Party opinion usurps public opinion

By Bill Schneider
May 21, 2013

We are witnessing the slow death of public opinion in this country.  It’s being displaced by party opinion.

These days, more and more Americans are inclined to judge issues from a partisan viewpoint.  In March, according to a Pew Research Center survey, twice as many Republicans (53 percent) as Democrats (27 percent) said the economy was poor.  Yet, from everything we know, Republicans are not suffering more economic deprivation than Democrats.

Elections today are less and less about persuasion and more and more about mobilization: You rally your supporters in order to beat back your opponents.  Republicans did that in 2004, when President George W. Bush got re-elected with 51 percent of the vote. Democrats did that in 2012, when President Barack Obama got re-elected with 51 percent of the vote.

Republicans today are all fired up over the controversies involving the Internal Revenue Service, the State Department and the Justice Department.  They see Watergate.

Senator Mike Lee (R-Utah), for example, said the abuses confirm “our worst fears about our government,” namely, “that your government’s targeting you, your government’s spying on you and that your government’s lying to you.”

In a CNN poll last weekend, 62 percent of Republicans said they believe the White House ordered the IRS to target conservative groups.  Only 19 percent of Democrats believe that. Three-quarters of Republicans believe the Obama administration “intentionally misled” the public about the attack last September on a U.S. diplomatic outpost in Benghazi.  Only one in five Democrats endorses that view.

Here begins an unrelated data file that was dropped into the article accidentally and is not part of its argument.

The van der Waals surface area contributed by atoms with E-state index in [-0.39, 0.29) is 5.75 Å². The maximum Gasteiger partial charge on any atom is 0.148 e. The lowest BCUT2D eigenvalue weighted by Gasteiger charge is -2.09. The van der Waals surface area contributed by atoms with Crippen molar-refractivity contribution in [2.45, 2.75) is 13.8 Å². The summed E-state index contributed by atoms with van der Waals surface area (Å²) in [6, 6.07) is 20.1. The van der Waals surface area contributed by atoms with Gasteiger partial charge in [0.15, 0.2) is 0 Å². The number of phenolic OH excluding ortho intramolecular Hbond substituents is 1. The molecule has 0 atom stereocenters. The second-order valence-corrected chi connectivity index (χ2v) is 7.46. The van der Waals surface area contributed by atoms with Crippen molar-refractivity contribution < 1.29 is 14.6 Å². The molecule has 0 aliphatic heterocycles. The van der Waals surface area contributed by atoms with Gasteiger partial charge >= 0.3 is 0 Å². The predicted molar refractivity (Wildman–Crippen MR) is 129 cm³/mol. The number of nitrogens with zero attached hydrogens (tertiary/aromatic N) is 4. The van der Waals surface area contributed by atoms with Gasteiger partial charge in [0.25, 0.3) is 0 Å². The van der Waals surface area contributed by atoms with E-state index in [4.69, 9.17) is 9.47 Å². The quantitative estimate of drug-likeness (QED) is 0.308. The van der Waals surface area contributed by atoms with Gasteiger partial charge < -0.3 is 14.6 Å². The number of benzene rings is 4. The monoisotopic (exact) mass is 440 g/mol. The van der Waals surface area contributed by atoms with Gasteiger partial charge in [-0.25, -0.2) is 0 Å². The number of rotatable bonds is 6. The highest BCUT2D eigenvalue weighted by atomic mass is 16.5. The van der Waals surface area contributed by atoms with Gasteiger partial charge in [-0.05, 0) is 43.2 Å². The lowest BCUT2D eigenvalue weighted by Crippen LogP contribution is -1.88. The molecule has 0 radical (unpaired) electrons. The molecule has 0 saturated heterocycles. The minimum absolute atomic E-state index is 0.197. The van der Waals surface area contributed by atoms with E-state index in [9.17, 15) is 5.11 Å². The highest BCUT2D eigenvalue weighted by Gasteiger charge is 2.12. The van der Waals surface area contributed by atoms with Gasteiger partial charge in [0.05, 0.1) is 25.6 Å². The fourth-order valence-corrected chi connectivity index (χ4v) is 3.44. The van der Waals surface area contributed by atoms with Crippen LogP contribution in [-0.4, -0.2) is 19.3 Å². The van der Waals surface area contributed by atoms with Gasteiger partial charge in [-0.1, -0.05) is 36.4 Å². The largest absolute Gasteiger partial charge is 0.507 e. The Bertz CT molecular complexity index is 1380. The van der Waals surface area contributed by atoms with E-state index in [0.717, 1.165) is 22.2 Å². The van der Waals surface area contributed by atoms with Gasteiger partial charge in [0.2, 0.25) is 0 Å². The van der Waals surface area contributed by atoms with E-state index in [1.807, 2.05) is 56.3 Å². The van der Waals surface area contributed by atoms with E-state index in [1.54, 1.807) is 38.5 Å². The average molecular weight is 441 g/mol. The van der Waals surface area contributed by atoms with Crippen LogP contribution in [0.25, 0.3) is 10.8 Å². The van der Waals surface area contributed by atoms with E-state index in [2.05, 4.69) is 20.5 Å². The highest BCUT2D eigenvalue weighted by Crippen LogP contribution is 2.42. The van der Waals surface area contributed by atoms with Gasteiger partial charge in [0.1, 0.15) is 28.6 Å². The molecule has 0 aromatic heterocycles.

“This town is turning on Obama,” a lead story in last week’s Politico declared. Maybe so, but the country is not.  Gallup and CNN polls taken at the end of last week show no decline in Obama’s job approval rating. Both moved up slightly – to 53 percent from 51 percent in the CNN poll and to 50 percent from 49 percent in the Gallup poll.

An odd thing about this president’s job ratings. They seldom move much higher or lower than 50 percent. Which suggests that a lot of Americans have fixed opinions of Obama. They love him or hate him.  Those views may intensify, but they rarely change.  The president’s support and opposition seem locked in.

It used to be that when a president got in trouble, he got in trouble with all Americans.  Public opinion turned against him.  He even lost support in his own party. For example:

  • When President Lyndon B. Johnson was deeply unpopular in August 1968 – at the time of the bloody Chicago Democratic National Convention – he was drawing only 48 percent approval from Democrats and 21 percent from Republicans, a 27-point difference.
  • Just before President Richard M. Nixon resigned in August 1974, he was drawing 13 percent support from Democrats and 50 percent from his fellow Republicans, a 37-point gap.
  • During the “malaise” crisis of 1979, President Jimmy Carter was getting only 41 percent support from his fellow Democrats and 19 percent from Republicans, a 22-point difference.

Things began to change with President Ronald Reagan.

  • When the Iran-contra scandal broke in 1986, Reagan was at 24 percent approval among Democrats. But Republicans stood by him, at 74 percent. The partisan gap had grown to 50 points.